DENVER — Neither side is satisfied with the outcome of the 2012 conviction of former Oklahoma State Senate leader Mike Morgan for bribery.
Morgan is asking the 10th U.S. Circuit Court of Appeals to overturn his conviction.
Prosecutors want the court to order the trial judge, Robin Cauthron of the U.S. District Court in Oklahoma City, to put Morgan in prison for a “substantial period,” rather than the sentence of probation she imposed.
Both sides argued their positions Wednesday at the Denver-based appeals court.
Morgan, leaning forward in a front-row seat, listened intently. Afterward, he said on advice of counsel he could not say anything.
Judges asked attorneys on both sides many questions, but did not indicate how they might rule.
“We couldn't order him sent to prison, only that you (Cauthron) go back and give him another sentencing,” appellate judge Jerome Holmes told the prosecutor, Scott Williams.
Holmes, a former federal prosecutor and defense attorney in Oklahoma City, said the appellate judges have the option of telling Cauthron to reconsider the sentence on grounds that it was not reasonable, based on the case record.
A jury found Morgan, a Democrat, guilty of accepting $12,000 in bribes in 2006 and 2007 to influence legislation that would benefit the assisted-living industry and specifically the owner of one group of living facilities.
Prosecutors contend the money was disguised as attorney fees, but was corrupt payments.
Morgan, an attorney and Senate co-president pro tem in 2007, testified at his trial that the money was payment from the owner of Silver Oak Living Centers for legal work.
Silver Oak, based in Edmond, was in bitter disputes with state regulators. Morgan previously had served as an attorney for health care facilities.
All of the communication to Morgan by the facility's management indicated Morgan was hired “as a lawyer — not a senator,” his attorneys, in earlier written arguments, told the appellate judges. “There was no corrupt agreement or quid pro quo and accordingly there was insufficient evidence to convict.”
“Don't overreach to make an example of someone,” Derek Chance, an Oklahoma City attorney for Morgan, urged the judges Wednesday.
Prosecutor Williams, of the U.S. attorney's office in Oklahoma City, saw it differently.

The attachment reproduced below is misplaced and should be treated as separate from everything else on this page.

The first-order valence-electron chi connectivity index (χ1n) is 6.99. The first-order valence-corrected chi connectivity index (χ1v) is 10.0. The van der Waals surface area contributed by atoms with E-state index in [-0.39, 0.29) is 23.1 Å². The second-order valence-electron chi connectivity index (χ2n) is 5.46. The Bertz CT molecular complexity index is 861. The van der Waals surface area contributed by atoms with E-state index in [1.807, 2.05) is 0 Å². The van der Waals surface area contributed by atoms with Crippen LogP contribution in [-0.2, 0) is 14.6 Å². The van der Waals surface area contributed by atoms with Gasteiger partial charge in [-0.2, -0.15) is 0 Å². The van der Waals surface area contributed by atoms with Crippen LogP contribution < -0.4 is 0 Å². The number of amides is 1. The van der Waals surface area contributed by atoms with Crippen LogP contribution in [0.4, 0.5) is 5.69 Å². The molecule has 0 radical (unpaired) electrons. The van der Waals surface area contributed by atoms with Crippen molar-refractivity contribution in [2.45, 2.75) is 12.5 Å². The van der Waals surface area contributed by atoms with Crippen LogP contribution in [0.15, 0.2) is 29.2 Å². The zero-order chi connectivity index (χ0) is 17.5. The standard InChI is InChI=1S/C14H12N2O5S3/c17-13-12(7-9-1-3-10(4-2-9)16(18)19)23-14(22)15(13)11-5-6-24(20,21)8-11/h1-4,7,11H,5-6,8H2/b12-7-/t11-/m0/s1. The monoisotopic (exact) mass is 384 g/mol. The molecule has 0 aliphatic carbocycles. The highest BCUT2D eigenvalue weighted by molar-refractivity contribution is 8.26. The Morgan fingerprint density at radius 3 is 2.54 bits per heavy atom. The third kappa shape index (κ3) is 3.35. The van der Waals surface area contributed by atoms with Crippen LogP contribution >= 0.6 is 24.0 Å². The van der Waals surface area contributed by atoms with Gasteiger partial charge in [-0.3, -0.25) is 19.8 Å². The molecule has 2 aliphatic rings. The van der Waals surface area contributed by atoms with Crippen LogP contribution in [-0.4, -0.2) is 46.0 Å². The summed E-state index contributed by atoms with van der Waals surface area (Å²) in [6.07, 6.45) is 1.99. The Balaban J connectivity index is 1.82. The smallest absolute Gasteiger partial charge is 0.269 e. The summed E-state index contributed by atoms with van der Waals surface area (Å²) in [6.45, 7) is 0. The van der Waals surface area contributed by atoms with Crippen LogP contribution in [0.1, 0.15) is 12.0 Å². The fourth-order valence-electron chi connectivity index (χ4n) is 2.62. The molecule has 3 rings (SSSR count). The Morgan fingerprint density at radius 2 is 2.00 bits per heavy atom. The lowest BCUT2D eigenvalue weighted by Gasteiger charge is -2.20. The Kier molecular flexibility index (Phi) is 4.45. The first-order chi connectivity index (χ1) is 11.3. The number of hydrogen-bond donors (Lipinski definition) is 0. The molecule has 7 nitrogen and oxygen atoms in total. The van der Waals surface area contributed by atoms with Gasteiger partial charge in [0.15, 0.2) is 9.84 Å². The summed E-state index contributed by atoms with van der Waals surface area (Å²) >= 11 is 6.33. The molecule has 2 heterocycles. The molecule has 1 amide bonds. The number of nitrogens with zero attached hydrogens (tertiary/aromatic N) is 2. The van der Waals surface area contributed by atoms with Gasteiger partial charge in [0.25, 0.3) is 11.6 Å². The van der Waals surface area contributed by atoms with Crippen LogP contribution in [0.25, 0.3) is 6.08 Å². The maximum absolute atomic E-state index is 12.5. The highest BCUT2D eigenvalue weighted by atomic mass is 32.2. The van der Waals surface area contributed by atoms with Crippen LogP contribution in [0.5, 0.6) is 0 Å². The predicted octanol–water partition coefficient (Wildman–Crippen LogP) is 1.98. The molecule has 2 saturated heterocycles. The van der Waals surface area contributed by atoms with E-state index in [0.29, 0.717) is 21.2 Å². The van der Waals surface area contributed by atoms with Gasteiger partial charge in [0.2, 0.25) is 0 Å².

“Mr. Morgan performed no legal service for Silver Oak,” Williams stated in written arguments. “Instead, he authored legislation that, as introduced, was tailor-made to solve Silver Oak's problems (with state regulators).”
Williams contends Cauthron's sentence of five years of probation “was substantially unreasonable. In a public corruption case involving a high-ranking public official, probation does not serve the goal of general deterrence and creates sentencing disparities.”
The prosecutor said sentencing guidelines recommended a prison term of between 41 and 51 months.
Prosecutor, judge disagree
Williams took issue with the reasons Cauthron stated for instead imposing a probationary sentence: her suspicions about the accuracy of the verdict, the collateral consequences for a person with high social and political standing, and an unusually large number of letters from friends, political supporters and colleagues.
Cauthron ordered Morgan to pay $12,000 as restitution, but imposed no fine.
Williams said a court officer in Oklahoma City who conducted a pre-sentence investigation for the judge reported that sentencing guidelines recommended a prison term of 10 years. That was based on Morgan's allegedly receiving corrupt payments of $141,665 from a landfill company and of $250,000 from a company considering building a power plant, in addition to the $12,000.
Jurors deadlocked on a verdict about the landfill payments and acquitted Morgan on the payments from the energy company. Cauthron did not use the guideline for a 10-year sentence because she concluded prosecutors failed to prove that Morgan had corrupt dealings with those two businesses.
The judges typically take several months to issue their decisions.